The Fight Continues: Graduate Students And Fees in Georgia

April was a big month for UCWGA graduate students. It marked the culmination of year-long, statewide efforts calling for the repeal of the Special Institutional Fee (SIF), which was instituted as a temporary fee after the 2008 financial crisis. Since removing the sunset clause that would have let the SIF die a natural death in 2012, the Board of Regents has voted to keep the SIF every April. The SIF is the largest individual fee and partially funds graduate teaching and research assistantships. In short, graduate students are paying to work. Regents met April 14-15 to determine fees for the 2020-2021 academic year. Graduate students attended the virtual session, but were not allowed to talk, and the BOR voted to keep the SIF with no discussion. 

Last fall, graduate students sent letters and petitions to the Board of Regents and university administrators and organized a rally during the October BOR meeting in Athens. Members of the UCWGA Graduate Student Committee at UGA subsequently met with representatives of the Board of Regents and corresponded with UGA’s Interim Dean of the Graduate School about repealing the fee. In response to these efforts, the Chancellor of the Board of Regents organized a special committee to study student fees and consider changes. 

At the start of this year, graduate students joined other University System of Georgia employees at the Georgia Capitol to lobby for fair wages, cost of living adjustments, and the repeal of the SIF. Our grad fee bill was scheduled for a Senate Higher Education Committee hearing in early March, but the hearing was delayed in response to the COVID-19 pandemic. Nevertheless, graduate students have not relented. UGA graduate workers sent personalized letters detailing the SIF’s impact on their financial wellbeing to individual members of the Board, and UCWGA Graduate Student Committees at UGA and Georgia Tech sent general letters to the Chancellor detailing our demands. We have also aided in securing resolutions of support from other graduate student organizations, faculty, and administrators across the university system. These efforts and successes preceded us at the Board of Regents meeting.

Similarly, COVID-19 has not hindered graduate student efforts and actions surrounding the USG response. Graduate students joined other UCWGA members in calling for greater equity and compassion for all employees and students during the crisis. In particular, graduate students have called for clearer, more assuring communication with students regarding campus housing. We have also condemned workplace abuses related to the transition to online learning, initiating reconciliatory conversations between graduate students and offending parties and administrators. Resulting from these efforts was a formal apology from an offending administrator as well as a dialogue regarding graduate worker involvement in policy decisions.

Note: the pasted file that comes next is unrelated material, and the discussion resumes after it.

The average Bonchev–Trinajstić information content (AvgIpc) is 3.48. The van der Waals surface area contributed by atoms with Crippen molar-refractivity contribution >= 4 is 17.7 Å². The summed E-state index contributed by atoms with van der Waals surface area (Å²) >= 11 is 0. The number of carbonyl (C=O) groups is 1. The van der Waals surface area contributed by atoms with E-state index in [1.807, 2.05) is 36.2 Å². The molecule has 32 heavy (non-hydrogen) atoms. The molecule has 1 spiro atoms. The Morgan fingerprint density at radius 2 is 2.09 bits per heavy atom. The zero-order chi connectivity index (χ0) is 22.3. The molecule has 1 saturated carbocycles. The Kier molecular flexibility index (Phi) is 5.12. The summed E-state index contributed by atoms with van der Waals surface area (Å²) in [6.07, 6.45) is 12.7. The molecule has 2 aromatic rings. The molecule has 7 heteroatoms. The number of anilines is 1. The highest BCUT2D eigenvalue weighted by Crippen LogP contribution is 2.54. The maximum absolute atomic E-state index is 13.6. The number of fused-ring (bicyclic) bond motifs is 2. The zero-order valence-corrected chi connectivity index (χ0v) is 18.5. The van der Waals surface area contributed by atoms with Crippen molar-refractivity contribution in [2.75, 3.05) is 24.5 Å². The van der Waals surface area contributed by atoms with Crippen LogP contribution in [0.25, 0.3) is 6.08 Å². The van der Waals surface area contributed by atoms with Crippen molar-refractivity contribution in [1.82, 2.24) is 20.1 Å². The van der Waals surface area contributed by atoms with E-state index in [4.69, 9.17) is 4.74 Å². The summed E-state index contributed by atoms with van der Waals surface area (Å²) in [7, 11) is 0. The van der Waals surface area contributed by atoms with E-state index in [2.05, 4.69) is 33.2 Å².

Since our last update, state budget officials ordered all state agencies, including the USG, to cut 14% from their budgets for FY21. Graduate students have continued to pressure the BOR and administrators regarding the SIF, but COVID-19-related revenue losses and budget cuts have placed another barrier in front of us. Still suffering from the effects of the Great Recession, graduate students have demanded no cuts to graduate stipends and no further increases in student fees. We made this demand along with others in our recent press release calling for compassion in making cuts. Additionally, Bryant Barnes (grad committee chair) and Robyn Waserman (UCWGA-UGA Co-chair) authored an Op-ed in the Athens Banner Herald calling for a federal higher education bailout to ease the strains on universities and their essential employees caused by the crisis. 

The Graduate Committee is not hopeless, though, and our passion has only been further kindled. While the economic crisis is sure to slow our progress, we feel that the mandated budget cuts provide an opportunity for university administrators and the BOR to finally take a stand against the decades-long shift of higher education costs from the state onto students. We have asked administrators and regents to join us in this fight repeatedly. Perhaps now that they are hurting as well, they will realize that our demands are right and fair. 

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